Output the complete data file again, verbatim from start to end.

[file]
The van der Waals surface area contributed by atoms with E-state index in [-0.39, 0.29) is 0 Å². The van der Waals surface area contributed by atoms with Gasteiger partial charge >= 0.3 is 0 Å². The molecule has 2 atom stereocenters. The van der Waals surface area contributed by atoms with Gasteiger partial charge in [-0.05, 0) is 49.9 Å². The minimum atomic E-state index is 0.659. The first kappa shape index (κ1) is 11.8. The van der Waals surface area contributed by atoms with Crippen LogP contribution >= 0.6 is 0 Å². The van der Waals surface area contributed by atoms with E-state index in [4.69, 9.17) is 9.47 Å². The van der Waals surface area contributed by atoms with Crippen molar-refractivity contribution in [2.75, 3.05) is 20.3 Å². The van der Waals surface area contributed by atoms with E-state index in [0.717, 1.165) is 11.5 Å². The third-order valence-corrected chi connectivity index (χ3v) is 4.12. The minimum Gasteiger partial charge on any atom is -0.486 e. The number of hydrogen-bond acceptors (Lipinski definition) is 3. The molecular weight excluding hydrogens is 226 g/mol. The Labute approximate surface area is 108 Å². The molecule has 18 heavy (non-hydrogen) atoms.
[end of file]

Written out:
The van der Waals surface area contributed by atoms with E-state index in [-0.39, 0.29) is 0 Å². The van der Waals surface area contributed by atoms with Gasteiger partial charge >= 0.3 is 0 Å². The molecule has 2 atom stereocenters. The van der Waals surface area contributed by atoms with Gasteiger partial charge in [-0.05, 0) is 49.9 Å². The minimum atomic E-state index is 0.659. The first kappa shape index (κ1) is 11.8. The van der Waals surface area contributed by atoms with Crippen LogP contribution >= 0.6 is 0 Å². The van der Waals surface area contributed by atoms with E-state index in [4.69, 9.17) is 9.47 Å². The van der Waals surface area contributed by atoms with Crippen molar-refractivity contribution in [2.75, 3.05) is 20.3 Å². The van der Waals surface area contributed by atoms with E-state index in [0.717, 1.165) is 11.5 Å². The third-order valence-corrected chi connectivity index (χ3v) is 4.12. The minimum Gasteiger partial charge on any atom is -0.486 e. The number of hydrogen-bond acceptors (Lipinski definition) is 3. The molecular weight excluding hydrogens is 226 g/mol. The Labute approximate surface area is 108 Å². The molecule has 18 heavy (non-hydrogen) atoms.